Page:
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Meet Saudi Arabia’s first female racing driver

Saudi Arabian racer Reema Juffali is set to make history in an international racing series on her home soil.

Juffali will become her country’s first ever female driver to race on the big stage just 18 months after Saudi Arabia lifted the ban on women’s driving licences.

She is currently preparing to feature in the all-electric Jaguar I-PACE eTROPHY series next weekend. “When I first started driving in Saudi Arabia, children in cars next to me, looked at me as like a celebrity because it was still strange for them to see a woman driving,” Juffali says. “I have always had a passion for racing cars but I’ve only competed outside of Saudi Arabia. Now I’m finally heading home to race with Jaguar in an electric racecar.”

The 27-year-old has already written her name in the history books after competing in the TRD 86 Cup at Yas Marina Circuit in 2018. Her spot on the starting grid in Abu Dhabi made her the first Saudi female driver to compete in a major racing event.

“It’s great, I’m really happy,” Juffali told The National after finishing second and third in her respective races. “I just completed my first race weekend. It was a great experience, unbelievable.”

After meeting former British driver Susie Wolff in 2017, Juffali took the plunge to quit her job in finance and chase her racing dream. Making her competitive debut at 26, the Jeddah-born racer paradoxically arrived late to the sport but sets the bar as the first Saudi female to compete.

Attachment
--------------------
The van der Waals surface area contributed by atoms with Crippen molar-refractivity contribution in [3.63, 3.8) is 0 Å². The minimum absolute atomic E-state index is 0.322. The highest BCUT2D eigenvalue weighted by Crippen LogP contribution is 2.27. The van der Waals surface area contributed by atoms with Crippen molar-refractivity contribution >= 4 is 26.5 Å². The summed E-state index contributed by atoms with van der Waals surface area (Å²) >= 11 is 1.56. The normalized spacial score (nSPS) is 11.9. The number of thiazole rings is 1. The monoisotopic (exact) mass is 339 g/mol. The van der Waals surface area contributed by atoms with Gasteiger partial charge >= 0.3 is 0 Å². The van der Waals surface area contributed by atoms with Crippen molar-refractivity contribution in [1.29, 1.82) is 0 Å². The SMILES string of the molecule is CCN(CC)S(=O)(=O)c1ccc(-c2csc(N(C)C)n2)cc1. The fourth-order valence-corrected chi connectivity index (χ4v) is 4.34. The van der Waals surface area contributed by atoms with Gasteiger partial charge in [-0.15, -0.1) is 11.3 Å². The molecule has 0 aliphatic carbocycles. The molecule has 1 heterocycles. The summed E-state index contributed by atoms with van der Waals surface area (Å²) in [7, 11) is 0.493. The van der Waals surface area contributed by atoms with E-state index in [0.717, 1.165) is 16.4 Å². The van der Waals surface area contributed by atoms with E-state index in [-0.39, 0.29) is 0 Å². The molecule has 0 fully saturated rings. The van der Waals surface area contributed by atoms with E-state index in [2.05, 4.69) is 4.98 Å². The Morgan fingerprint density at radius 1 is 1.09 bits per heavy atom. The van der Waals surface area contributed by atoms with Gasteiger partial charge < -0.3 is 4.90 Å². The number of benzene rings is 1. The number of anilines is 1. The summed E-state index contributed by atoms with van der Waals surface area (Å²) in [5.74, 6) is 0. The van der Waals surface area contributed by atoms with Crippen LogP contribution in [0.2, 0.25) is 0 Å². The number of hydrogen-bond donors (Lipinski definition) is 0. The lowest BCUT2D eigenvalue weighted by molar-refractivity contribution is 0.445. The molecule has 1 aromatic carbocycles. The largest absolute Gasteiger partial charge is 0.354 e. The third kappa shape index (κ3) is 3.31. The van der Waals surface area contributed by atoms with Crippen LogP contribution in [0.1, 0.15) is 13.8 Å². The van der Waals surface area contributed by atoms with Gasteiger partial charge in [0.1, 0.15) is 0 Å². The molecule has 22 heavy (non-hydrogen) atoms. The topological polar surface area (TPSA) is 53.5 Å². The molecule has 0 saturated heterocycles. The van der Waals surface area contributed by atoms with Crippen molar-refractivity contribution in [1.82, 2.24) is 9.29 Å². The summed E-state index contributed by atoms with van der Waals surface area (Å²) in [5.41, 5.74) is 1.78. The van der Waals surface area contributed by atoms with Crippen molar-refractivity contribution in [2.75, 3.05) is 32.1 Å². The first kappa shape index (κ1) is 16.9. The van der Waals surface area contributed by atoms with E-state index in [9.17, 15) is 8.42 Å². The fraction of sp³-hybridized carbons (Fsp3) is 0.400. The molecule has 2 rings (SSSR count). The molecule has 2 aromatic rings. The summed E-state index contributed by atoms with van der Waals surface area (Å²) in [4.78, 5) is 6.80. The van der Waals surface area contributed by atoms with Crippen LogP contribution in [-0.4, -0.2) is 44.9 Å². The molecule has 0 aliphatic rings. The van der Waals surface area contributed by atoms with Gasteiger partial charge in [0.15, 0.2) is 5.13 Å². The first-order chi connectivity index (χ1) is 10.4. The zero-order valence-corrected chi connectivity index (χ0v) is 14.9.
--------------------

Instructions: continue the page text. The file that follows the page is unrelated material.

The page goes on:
Juffali is one of only three women in the Gulf Cooperation Council (GCC) to hold a racing licence. “I have had a passion for cars for most of my life but there wasn’t that many opportunities for me for karting when I was young. So whenever I was abroad I would do it for fun,” she said following her Abu Dhabi success.

The leap taken to give up her full-time job and focus on her driving was a brave one. Not only is Juffali the first Saudi female native to race, but her experience is significantly less than those who have had the privilege of practising from a young age.

“Of course I was a little apprehensive and a little bit worried about chasing my dream but I left my job, I had time on my hands and I thought ‘why not?’”

Last June, Saudi Arabia lifted a ban on female drivers that had been in place for decades. Five months later, and Juffali was racing professionally. In April this year, she made her Formula 4 British Championship debut at Brands Hatch.

“It’s such a great thing for me to do and represent my country,” she says. “Brands Hatch is the heart of motorsport.”

Juffali has given nods to Lewis Hamilton and Ayrton Senna as her inspirations and admits she spent a lot of her teenage years watching Formula 1.

She spends her time between London and home-city Jeddah, where she was raised by her supportive family despite Saudi Arabia’s hardline on certain women’s rights.

Juffali is currently sponsored by Saudi Arabia’s national carrier airline but is far from considered a household name just yet. Despite this, she has the full support of those around her.

“We are so excited to have Reema join us in Diriyah as our VIP driver,” says Jaguar Series Manager Mark Turner.

“Her progress in her first year of single-seater racing is very impressive. To have the first Saudi Arabian woman to compete in an international racing series within the Kingdom is a major milestone for the sport, and one Jaguar Racing are immensely proud to be able to support.”

“I hope I can inspire the next generation of female drivers in Saudi Arabia,” Juffali announced. She will feature in the double-header opening weekend of the Jaguar I-PACE eTROPHY series on November 22 and 23.



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